As young adults in twenty-first century America, we are implicitly told that there are a very few narratives upon which we can base our lives.
Attending college, for many of us, was a next step on that prescribed path.
You graduate high school, maybe attend college, find work in your field of study, find a mate, find a comfortable apartment or house near your job, maybe procreate (or at least get a parakeet/dog/hamster), work 40-70 hours a week to pay off the mortgage, buy lots of processed foods and vehicles and Ikea furniture, retire to Florida, and die in a softly padded hospital bed.
With minor variations like what kind of job, the sex of your partner, and area of settlement, most Americans plod along through life on this pre-established path.
One of the areas of small variance is politics, in which the Left often points an accusatory finger at the Right for its backwards, narrow-minded perspectives.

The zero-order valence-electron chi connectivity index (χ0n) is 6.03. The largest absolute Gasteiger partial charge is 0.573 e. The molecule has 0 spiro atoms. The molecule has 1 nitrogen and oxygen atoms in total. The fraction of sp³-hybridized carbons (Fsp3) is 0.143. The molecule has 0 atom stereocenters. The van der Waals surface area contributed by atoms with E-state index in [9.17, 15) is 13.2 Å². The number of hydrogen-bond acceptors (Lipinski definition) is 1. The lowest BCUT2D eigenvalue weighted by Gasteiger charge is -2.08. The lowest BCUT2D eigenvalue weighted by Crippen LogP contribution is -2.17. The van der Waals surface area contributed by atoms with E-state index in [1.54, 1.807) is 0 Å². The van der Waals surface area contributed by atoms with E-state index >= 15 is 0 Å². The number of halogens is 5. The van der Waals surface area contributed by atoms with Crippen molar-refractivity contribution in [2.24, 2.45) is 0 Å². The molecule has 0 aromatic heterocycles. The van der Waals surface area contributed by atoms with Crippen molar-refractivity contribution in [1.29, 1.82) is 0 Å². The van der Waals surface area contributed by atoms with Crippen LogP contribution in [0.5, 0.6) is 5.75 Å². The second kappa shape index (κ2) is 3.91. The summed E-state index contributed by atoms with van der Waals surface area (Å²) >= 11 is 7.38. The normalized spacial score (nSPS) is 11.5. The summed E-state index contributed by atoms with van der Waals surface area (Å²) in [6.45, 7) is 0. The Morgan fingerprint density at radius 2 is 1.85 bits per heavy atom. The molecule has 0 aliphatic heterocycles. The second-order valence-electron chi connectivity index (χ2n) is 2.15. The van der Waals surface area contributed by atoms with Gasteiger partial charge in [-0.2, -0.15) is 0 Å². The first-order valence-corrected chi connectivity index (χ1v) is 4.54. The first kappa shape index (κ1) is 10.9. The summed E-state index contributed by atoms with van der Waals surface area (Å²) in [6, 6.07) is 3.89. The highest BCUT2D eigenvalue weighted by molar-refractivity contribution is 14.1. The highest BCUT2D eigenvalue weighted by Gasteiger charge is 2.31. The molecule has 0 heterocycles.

The Left, however, continues to vomit the same small set of narratives of impersonal, uncreative, exploitative, and consumerist lifestyles.
Left and Right American politics, often portrayed as polar opposites encapsulating the entire spectrum of valid ways to think and live, both nestle happily into the tiny bower that is Western capitalist thought.
Rather than building our experiences and life plans within these myopic lenses, a major overhaul of thought allows us to explore other lifestyles and experiences.
The prescribed American Dream is built on the exploited labor and resources of others, and its structure cultivates anxiety, mood disorders, and loss of interpersonal connection for its adherents.
It stunts awareness of self and others, devalues interdependence in relationships, and limits the integration of both self and other into a larger social context which values personal and communal psychological health.
Overcoming these unhealthy parameters requires searching more diligently for alternative narratives, and writing new ones of our own.
-Randi B. Hagi, Co-Editor In Chief
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